Liberia - calls for protests
Monrovia - Liberia's main opposition party, the Congress for Democratic Change (CDC), called on Tuesday for more protests in the West African country, two weeks after it boycotted a presidential vote that saw president Ellen Johnson Sirleaf win a second term in office.
The CDC, led by Winston Tubman and former international footballer George Weah, pulled out of the second round of voting after citing "fraud and irregularities" in the first round. But Tubman's name still appeared on the ballot paper and the election went ahead as planned, with Johnson-Sirleaf winning more than 90% of the vote.
Addressing CDC supporters, Tubman said more demonstrations were planned for next week, after a string of protests and a funeral parade that took place in Monrovia on Monday. The parade honoured those who were killed when riot police fired on CDC supporters at a rally on the eve of the second-round vote.
"People thought we were going to fight, loot or cause trouble," Tubman told local media after Monday's parade, adding that he is calling for peaceful demonstrations.
Election observers who were in Liberia for the poll said the vote was largely free and fair, with the Carter Centre saying the process was "conducted transparently and in general accordance with Liberia's obligations for democratic elections".
However, the group found some evidence of irregularities in one part of Liberia - the county of Grand Gedeh, a traditional opposition stronghold that skirts the Cote d'Ivoire border. There, the group noted that the ruling party won more than three times as many votes in the second round as it did in the first.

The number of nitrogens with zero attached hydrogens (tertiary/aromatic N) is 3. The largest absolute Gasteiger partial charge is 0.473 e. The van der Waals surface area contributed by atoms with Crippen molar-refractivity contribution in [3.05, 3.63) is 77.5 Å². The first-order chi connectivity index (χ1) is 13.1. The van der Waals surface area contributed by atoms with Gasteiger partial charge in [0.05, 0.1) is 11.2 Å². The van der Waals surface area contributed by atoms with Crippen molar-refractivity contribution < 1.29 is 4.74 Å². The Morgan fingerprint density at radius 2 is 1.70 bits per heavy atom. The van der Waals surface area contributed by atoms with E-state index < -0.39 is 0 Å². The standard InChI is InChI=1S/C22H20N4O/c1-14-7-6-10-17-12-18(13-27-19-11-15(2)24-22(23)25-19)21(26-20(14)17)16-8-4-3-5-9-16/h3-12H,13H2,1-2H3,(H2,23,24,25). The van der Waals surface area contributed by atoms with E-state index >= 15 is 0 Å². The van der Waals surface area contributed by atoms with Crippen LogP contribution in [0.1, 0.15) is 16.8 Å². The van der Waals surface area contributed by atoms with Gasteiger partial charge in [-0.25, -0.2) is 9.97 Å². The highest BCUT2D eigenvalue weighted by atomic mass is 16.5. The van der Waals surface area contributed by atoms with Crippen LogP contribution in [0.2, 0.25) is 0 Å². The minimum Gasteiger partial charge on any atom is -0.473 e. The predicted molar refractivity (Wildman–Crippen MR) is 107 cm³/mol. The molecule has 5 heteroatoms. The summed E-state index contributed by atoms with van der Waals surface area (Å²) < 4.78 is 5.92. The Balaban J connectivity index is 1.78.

In several instances, "observers reported seeing consecutive ballots with similar markings." In another, turnout varied by as much as 400% at polling stations within the same precinct, the report said.
While the findings "do not affect the outcome of the presidential run-off election as a whole, they nonetheless raise serious questions about the integrity and transparency of the electoral process in Grand Gedeh County," it added.
An independent commission has launched an investigation into the opposition rally that turned violent on November 7. The commission, headed by nun and university head Sister Mary Laurene Brown, is investigating the events that led to the deaths of three people.
But Brown, who is a friend of president Johnson Sirleaf, has been criticised by local media and analysts for being too close to the leader to lead an independent assessment.
"People are free to make their own judgements," Brown told dpa, "but there is no proof that I am biased. People have to focus instead on what is coming out of the inquiry."
The Carter Centre, which says "the process of nominating commissioners has not been transparent," is calling on the government to "swiftly act on the commission's recommendations, so that those responsible can be held accountable."